While La Bayadère continues to be popular, it has also become controversial in 21st century concerns about appropriation and exoticism. Cherkaoui asked Argentinian choreographer Daniel Proietto to rethink the ballet, and – with the help of Indian Kuchipudi dancer Shantala Shivalingappa – he has recreated it as Rasa (pictured above), confronting the troublesome aspects of the original while keeping the passion intact.

This respectful approach to a piece without taking away any of its power is one of the strengths Cherkaoui has brought to Ballet Vlaanderen. Having worked extensively in Asia, including with Shaolin monks and in celebration of Japanese manga gods, Cherkaoui brings a level of cultural sensitivity to the ballet that it has never seen before.

“We were talking with the dramaturge of the house, and La Bayadère came up, and I was there with my but, but but…,” he says with a laugh.

Right place, right time

Some of his insights come from cultural immersion and collaboration, and some come organically from his own multiple identities: Flemish, Belgian, Moroccan, gay. “I’m pretty empathetic,” he admits. “I’m pretty good with contradictions and understanding someone else’s perspective, even if it’s not at all like mine. I’ve always had to have that skill, even as a kid, being half Moroccan and half Belgian. I’ve always had to explain the other side, give people some sort of other angle to a certain reality. I do every job with that.”

Ballet Vlaanderen was in a turbulent period when Cherkaoui took over. Australian Kathryn Bennetts – credited with taking it to its current world-class status – walked away in 2012 when it was decided that the ballet would merge with the opera.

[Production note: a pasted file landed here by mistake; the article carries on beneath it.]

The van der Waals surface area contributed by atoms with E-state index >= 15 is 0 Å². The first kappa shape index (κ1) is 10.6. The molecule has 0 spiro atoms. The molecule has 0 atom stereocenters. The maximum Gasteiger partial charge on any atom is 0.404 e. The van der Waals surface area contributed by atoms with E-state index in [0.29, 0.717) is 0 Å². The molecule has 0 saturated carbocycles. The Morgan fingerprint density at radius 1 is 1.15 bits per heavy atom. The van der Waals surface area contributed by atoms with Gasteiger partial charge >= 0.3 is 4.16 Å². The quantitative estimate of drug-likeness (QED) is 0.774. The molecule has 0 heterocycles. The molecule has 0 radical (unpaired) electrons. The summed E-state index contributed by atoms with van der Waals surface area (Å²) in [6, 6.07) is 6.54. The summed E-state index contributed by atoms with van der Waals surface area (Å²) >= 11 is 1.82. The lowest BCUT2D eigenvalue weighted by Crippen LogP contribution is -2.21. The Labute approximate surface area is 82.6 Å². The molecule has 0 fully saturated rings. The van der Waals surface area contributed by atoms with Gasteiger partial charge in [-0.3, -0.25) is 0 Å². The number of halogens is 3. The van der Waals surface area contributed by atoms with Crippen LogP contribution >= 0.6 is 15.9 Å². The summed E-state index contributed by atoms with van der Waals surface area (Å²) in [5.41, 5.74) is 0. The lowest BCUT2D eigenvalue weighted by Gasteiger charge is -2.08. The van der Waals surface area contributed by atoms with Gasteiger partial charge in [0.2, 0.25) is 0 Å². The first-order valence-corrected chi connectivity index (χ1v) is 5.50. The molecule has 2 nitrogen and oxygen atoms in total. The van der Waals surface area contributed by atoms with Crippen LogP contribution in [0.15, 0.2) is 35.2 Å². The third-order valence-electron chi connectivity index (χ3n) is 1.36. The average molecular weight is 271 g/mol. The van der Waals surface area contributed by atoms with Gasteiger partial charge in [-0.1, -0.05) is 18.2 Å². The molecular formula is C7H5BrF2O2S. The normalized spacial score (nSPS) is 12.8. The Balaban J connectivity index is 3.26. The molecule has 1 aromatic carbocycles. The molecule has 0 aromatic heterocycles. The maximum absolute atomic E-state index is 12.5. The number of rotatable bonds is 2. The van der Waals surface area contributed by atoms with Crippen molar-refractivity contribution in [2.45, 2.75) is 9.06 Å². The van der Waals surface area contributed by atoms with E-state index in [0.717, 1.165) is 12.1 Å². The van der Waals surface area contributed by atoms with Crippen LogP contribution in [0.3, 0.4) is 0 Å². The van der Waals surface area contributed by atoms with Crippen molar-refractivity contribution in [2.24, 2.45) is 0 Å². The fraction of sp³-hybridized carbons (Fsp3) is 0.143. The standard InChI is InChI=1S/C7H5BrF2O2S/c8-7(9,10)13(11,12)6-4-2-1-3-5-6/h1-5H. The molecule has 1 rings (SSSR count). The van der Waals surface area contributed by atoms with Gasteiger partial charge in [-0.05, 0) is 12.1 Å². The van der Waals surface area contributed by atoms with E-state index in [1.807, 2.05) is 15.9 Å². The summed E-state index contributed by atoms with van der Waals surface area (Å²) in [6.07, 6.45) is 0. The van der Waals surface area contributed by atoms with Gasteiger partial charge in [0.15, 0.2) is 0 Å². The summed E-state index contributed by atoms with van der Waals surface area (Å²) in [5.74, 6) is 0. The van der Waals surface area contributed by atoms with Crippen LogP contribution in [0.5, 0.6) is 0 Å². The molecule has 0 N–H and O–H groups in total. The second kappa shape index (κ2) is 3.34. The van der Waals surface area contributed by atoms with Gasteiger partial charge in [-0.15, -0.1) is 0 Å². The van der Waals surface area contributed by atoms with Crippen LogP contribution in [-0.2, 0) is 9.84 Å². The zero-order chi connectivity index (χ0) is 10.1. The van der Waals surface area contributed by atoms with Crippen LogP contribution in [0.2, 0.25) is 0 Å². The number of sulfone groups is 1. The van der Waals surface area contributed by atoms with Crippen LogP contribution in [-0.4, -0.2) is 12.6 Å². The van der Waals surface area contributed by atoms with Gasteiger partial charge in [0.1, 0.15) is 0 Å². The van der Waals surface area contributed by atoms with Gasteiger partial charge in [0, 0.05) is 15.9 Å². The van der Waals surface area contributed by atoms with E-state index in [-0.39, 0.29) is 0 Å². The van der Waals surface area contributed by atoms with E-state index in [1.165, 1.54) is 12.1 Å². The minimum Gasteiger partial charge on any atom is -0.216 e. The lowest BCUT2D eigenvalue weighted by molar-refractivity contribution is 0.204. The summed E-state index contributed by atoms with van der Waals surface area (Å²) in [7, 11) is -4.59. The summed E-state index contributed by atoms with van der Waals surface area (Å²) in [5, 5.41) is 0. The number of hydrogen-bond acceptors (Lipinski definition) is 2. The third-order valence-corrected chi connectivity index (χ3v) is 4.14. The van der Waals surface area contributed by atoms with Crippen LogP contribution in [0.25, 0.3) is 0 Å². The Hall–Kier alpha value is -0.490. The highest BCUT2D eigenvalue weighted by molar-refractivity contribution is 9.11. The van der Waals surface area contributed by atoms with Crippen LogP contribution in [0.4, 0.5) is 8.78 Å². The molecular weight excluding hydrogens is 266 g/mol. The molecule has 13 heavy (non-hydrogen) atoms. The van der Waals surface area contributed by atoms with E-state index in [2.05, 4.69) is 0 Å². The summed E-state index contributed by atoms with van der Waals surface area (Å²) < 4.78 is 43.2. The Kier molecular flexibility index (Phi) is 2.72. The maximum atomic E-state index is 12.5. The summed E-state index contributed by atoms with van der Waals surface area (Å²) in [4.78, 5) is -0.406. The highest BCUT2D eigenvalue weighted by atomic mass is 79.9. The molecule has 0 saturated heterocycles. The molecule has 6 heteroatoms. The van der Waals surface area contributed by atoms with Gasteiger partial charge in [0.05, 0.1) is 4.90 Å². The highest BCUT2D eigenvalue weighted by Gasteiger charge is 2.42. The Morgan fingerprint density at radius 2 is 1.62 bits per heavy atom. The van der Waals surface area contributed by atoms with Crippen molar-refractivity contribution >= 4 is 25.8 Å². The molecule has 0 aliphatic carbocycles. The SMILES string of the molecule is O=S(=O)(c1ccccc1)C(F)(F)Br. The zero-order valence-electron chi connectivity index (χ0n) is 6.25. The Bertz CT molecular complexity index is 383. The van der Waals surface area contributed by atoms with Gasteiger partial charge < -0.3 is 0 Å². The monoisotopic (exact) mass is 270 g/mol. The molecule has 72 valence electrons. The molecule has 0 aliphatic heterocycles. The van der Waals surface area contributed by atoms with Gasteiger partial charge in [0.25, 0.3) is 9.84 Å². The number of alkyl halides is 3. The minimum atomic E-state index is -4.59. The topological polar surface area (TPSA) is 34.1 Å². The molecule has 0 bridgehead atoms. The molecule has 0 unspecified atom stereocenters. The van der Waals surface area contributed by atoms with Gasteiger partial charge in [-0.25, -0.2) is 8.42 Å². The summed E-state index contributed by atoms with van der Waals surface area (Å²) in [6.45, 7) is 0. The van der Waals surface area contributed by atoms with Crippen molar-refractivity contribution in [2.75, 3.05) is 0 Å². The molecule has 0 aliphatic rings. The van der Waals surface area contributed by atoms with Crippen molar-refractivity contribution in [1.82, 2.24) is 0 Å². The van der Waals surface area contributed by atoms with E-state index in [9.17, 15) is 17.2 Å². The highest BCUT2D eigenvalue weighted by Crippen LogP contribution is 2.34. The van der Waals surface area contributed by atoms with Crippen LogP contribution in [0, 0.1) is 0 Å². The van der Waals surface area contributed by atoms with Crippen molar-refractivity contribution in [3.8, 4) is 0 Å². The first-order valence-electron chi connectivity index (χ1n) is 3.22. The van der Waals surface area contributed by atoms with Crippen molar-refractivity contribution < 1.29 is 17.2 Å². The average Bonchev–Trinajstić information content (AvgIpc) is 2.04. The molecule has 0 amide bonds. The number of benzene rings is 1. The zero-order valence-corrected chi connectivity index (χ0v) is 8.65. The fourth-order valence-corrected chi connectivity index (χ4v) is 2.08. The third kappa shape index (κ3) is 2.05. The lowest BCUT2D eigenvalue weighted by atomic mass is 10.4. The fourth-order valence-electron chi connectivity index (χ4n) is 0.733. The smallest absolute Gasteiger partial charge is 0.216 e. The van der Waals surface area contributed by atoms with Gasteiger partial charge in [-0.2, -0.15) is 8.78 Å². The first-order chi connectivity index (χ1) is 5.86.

Her replacement, Assis Carreiro, was neither dancer nor choreographer, and eventually the dancers – one-third of whom exited the company – submitted a motion of no confidence to the board.

You have negotiate with yourself. Who am I going to be today? Am I going to be the diplomat or am I going to be the visionary?

The next choice had to not only be more appropriate but put everyone’s fears to rest. Cherkaoui ticked a lot of boxes. He was from the ballet’s hometown of Antwerp and spoke its language. He had an international career, a background in numerous styles, including ballet and a stellar reputation as a choreographer – but also as a person.

“But what mattered was what I was going to do with all of that,” he says. While some pundits thought he was too married to edgy contemporary dance to effectively direct a repertory ballet, the choice has paid off in spades for Ballet Vlaanderen. “It’s the calmest it’s ever been right now,” he admits.

At the same time, he downplays the period before his arrival as par for the course. “This company has always been turbulent. That’s one of the things that I learned when I worked on this 50th anniversary book, that there was always something. From the moment this company was created, it has been in a whirlwind. It has never stopped.”